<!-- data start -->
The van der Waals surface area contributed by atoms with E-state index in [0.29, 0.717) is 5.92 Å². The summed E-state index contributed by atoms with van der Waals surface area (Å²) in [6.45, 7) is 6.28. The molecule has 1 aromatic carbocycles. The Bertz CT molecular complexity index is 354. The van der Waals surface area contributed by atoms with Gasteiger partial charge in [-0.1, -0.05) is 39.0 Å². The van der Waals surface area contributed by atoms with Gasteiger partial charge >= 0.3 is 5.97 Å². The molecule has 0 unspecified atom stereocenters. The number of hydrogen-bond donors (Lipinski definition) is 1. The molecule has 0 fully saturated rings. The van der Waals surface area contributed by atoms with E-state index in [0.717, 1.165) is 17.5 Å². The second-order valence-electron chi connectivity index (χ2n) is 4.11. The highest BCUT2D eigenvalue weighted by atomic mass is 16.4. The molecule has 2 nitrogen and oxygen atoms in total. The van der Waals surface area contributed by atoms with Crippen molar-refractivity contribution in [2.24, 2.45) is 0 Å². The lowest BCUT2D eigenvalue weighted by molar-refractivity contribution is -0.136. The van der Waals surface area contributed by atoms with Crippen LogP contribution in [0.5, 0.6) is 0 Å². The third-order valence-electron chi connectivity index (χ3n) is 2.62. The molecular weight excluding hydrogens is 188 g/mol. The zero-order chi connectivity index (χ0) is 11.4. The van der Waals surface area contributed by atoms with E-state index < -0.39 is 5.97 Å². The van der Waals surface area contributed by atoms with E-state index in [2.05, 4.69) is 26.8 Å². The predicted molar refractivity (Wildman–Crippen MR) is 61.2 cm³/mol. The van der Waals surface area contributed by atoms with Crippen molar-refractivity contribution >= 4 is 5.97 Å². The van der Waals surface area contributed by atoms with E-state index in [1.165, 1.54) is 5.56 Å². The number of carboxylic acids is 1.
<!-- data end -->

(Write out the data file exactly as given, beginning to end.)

The van der Waals surface area contributed by atoms with E-state index in [0.29, 0.717) is 5.92 Å². The summed E-state index contributed by atoms with van der Waals surface area (Å²) in [6.45, 7) is 6.28. The molecule has 1 aromatic carbocycles. The Bertz CT molecular complexity index is 354. The van der Waals surface area contributed by atoms with Gasteiger partial charge in [-0.1, -0.05) is 39.0 Å². The van der Waals surface area contributed by atoms with Gasteiger partial charge >= 0.3 is 5.97 Å². The molecule has 0 unspecified atom stereocenters. The number of hydrogen-bond donors (Lipinski definition) is 1. The molecule has 0 fully saturated rings. The van der Waals surface area contributed by atoms with E-state index in [0.717, 1.165) is 17.5 Å². The second-order valence-electron chi connectivity index (χ2n) is 4.11. The highest BCUT2D eigenvalue weighted by atomic mass is 16.4. The molecule has 2 nitrogen and oxygen atoms in total. The van der Waals surface area contributed by atoms with Crippen molar-refractivity contribution in [2.24, 2.45) is 0 Å². The lowest BCUT2D eigenvalue weighted by molar-refractivity contribution is -0.136. The van der Waals surface area contributed by atoms with Crippen LogP contribution in [0.5, 0.6) is 0 Å². The third-order valence-electron chi connectivity index (χ3n) is 2.62. The molecular weight excluding hydrogens is 188 g/mol. The zero-order chi connectivity index (χ0) is 11.4. The van der Waals surface area contributed by atoms with E-state index < -0.39 is 5.97 Å². The van der Waals surface area contributed by atoms with E-state index in [2.05, 4.69) is 26.8 Å². The predicted molar refractivity (Wildman–Crippen MR) is 61.2 cm³/mol. The van der Waals surface area contributed by atoms with Crippen molar-refractivity contribution >= 4 is 5.97 Å². The van der Waals surface area contributed by atoms with E-state index in [1.165, 1.54) is 5.56 Å². The number of carboxylic acids is 1.